Characteristics to Learn for Effective Leadership with Julie Ann Sullivan
When I looked on Amazon to see how many books have been written on leadership, it said over 30,000. On top of that, there are countless speakers, conferences and membership organizations that profess to have the answer to the best type of leadership. But do they really? Effective leadership, like culture, is a never-ending journey. What type of information you need when you start a business is completely different from what you need when you get ready to exit. And in between, I could talk about that for hours. But since we have this short time together, I would like to talk about some of the basic underlying fundamentals. These sometimes get lost in the detail of changing environments, but they affect everyone in any position at any point in time.
First of all, I believe everyone is a leader. At some point in your life, maybe more often than you think, someone is looking to you for guidance on how to act and react in this world. The word itself, “lead”, is vital to the definition of leadership. Without duress, you can’t really make anyone DO anything. The key is to lead people to work at their fullest potential. That’s done by mutual respect and trust. These are fundamental attributes of effective leadership. Think about that. Do you instill this in the relationships you have in your organization? If this was your cornerstone for your interactions every day, your leadership style would be favorably talked about. Along with being accountable for your actions comes very big responsibilities.
Great leaders set expectations for others. In a thriving culture, these expectations are arrived at collaboratively. This is a far cry from the leadership of even just 10 years ago when the CEO and leadership team made the goals for each individual without their input. That just doesn’t work.
You’re basically asking people to come on a ride with you. A respected leader asks for help and explains the benefits of a particular direction or goal. Then that leader makes sure that the tools necessary are available along the way. If you ask your sales force to increase sales by 10%, a good steward will make sure that the support is in place to make that possible. That might include training in customer service or making sure the shipping department can follow through.
The best characteristic of good leaders is that they know how to empower people to become more than they themselves thought possible.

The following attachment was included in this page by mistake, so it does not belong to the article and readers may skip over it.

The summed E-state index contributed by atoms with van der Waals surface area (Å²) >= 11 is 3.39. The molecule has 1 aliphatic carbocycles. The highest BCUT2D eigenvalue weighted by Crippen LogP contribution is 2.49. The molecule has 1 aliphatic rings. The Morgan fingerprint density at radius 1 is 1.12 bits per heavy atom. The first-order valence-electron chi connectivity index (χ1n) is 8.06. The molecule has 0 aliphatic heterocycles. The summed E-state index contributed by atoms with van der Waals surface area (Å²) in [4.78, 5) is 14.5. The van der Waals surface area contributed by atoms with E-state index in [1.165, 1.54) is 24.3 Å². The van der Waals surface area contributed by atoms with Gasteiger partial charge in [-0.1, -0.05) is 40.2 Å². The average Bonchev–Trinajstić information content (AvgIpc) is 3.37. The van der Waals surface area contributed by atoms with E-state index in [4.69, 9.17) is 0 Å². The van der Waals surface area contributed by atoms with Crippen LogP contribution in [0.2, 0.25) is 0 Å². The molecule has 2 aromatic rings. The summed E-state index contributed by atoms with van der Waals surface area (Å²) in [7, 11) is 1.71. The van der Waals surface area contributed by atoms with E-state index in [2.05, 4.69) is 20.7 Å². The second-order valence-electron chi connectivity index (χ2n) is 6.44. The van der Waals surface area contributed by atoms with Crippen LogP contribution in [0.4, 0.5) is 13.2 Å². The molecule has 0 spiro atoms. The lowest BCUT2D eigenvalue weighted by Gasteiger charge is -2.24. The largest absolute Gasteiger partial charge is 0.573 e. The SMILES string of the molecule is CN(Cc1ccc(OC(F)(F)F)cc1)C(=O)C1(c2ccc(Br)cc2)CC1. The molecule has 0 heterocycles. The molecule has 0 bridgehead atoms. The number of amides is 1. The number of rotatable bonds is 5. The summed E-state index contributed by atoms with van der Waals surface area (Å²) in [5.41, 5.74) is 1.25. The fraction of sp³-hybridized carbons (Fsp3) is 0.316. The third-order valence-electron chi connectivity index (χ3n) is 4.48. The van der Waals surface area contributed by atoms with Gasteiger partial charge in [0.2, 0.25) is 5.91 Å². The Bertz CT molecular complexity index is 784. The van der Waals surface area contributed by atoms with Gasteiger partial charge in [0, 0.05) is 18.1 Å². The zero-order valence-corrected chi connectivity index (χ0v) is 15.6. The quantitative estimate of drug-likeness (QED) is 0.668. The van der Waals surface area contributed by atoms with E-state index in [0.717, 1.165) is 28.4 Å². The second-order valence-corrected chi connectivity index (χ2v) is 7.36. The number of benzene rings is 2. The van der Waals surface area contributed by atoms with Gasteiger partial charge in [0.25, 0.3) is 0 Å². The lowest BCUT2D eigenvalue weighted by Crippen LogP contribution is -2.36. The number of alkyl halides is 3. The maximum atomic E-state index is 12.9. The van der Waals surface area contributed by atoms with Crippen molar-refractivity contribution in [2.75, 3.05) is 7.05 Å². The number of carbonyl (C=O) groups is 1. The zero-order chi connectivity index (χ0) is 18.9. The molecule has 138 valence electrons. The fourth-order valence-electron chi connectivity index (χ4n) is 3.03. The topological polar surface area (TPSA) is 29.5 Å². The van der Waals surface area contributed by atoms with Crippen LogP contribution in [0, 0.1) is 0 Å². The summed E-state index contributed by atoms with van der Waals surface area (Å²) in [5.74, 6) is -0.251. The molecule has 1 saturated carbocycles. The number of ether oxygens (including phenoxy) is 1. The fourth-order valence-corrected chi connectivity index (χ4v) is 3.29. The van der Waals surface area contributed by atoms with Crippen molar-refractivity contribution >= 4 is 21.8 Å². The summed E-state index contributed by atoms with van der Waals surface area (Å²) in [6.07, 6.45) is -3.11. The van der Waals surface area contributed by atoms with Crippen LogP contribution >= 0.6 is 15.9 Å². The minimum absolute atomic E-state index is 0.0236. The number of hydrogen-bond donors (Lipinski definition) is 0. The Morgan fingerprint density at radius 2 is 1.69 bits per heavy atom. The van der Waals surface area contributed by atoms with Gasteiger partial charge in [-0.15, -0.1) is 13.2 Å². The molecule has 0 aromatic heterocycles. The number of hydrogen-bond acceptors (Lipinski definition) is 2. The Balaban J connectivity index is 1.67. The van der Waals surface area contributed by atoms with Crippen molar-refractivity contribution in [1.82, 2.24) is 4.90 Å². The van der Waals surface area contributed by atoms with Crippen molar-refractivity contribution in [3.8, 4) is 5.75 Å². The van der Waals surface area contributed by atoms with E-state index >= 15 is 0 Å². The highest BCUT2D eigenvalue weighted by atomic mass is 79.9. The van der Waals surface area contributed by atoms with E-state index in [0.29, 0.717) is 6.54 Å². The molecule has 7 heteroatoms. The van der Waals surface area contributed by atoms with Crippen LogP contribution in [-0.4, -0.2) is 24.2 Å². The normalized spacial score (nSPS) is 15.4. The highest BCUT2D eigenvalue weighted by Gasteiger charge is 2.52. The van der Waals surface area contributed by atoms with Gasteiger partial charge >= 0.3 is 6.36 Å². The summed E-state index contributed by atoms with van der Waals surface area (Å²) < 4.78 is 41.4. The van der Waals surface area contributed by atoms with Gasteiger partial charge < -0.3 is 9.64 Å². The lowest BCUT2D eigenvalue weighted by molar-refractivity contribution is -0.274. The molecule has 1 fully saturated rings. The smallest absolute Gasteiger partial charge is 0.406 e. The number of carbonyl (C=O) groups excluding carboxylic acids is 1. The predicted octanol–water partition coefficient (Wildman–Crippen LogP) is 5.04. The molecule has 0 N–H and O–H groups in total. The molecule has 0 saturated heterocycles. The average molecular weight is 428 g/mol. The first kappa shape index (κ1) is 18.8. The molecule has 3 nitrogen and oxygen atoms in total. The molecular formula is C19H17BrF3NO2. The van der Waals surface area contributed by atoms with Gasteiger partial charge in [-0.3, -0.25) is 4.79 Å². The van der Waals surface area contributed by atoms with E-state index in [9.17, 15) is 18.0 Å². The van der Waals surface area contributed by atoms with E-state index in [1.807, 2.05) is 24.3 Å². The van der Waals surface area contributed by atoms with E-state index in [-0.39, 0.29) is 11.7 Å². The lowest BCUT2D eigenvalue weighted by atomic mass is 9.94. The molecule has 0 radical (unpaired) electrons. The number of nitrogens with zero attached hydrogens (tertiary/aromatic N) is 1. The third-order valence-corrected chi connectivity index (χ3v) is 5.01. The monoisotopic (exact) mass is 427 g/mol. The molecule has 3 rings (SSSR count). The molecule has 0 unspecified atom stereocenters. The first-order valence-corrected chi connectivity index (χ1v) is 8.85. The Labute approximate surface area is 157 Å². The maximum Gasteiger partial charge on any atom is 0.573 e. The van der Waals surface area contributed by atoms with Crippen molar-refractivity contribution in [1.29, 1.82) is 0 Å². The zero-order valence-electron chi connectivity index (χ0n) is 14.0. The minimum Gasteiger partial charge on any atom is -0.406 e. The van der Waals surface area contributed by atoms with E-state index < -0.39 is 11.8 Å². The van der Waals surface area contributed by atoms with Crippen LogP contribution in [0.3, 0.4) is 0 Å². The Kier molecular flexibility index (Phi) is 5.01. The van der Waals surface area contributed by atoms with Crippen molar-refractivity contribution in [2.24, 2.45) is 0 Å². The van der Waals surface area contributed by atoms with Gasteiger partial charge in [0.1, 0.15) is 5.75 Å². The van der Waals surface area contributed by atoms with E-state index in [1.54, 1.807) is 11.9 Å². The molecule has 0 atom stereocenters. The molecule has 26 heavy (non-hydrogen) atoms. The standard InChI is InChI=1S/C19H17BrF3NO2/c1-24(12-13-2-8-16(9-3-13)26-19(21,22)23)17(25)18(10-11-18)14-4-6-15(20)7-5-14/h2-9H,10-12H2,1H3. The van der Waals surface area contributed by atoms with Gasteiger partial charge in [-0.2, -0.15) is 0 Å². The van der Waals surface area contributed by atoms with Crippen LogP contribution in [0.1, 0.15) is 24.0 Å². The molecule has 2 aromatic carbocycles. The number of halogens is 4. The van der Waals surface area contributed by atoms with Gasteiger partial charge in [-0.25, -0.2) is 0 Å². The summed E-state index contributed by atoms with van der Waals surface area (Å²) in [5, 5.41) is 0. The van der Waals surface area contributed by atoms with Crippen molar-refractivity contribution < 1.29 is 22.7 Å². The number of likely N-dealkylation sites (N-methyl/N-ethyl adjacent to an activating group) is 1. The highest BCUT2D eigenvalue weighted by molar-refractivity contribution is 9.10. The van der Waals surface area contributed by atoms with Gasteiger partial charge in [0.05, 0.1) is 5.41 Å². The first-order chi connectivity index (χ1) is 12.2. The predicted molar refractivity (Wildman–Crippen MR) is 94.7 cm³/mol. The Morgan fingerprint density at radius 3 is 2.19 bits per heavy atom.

Thank goodness, effective leadership can be learned. Like any skill, it takes time and effort.
The successful CEO’s I have interviewed have four attributes that are the same. My favorite and the one I think is the foundation for all the others is that they are active listeners. The other three are; they are open to new and different ideas, they are continuous learners and they create safe environments.
So, you see, it doesn’t matter if you are a CEO or a receptionist. Those four characteristics make good sense for anyone and everyone at all levels of your company.
There is more about listening in the installment about communication. Look for that in the show notes.
Continuously learning comes from experiencing what other successful people know by reading books and articles, attending events, or listening to podcasts like this one, to stay current. Why try to recreate solutions for what other people have already experienced. Don’t reinvent the wheel. Book clubs are a great tool that is informative and engaging.
Try out an internal mastermind group are a terrific way to be with like minds with different perspectives. Everyone has the same successful goals for the company, but have different ideas about the path to take. Capitalize on those internal perspectives. This vulnerability of being open to new ideas has become more and more popular in creating great cultures.
Modeling the behaviors you want to see in others is mandatory for leadership. The adage of “Do as I say, not as I do” is a horrible way to teach and engage your workforce. And by the way, it doesn’t work. The new diverse and savvy workforce is becoming smarter and watching your behavior more. Be mindful of the actions you take. Be aware of the way you react to a situation and the words and body language you use.
Every action you take becomes an example of what you are looking for in the people you want to work with. Success thrives in a workplace where a good attitude, peak performance, and resiliency are a part of the norm.
Ask yourself and your workforce to be more accountable. Find a behavior within that you would like others to imitate and then expose the heck out of it. Make that type of behavior a priority company-wide. Then together, search for behaviors that need enhancing. Then, support one another with ideas to develop better-living examples to emulate. This process further increases the connection necessary to fulfill your potential together.
As Albert Schweitzer said, “Do something wonderful. People may imitate it.”
The best quote I have found about leadership comes from Jim Rohn:
“The challenge of leadership is to be strong, but not rude; be kind, but not weak; be bold, but not a bully; be thoughtful, but not lazy; be humble, but not timid; be proud, but not arrogant; have humor, but without folly.”
Take one more step today to become the leader that instills greatness in yourself others.
If you or your team need help in finding your best leadership style, give me a call. I love team leadership coaching.
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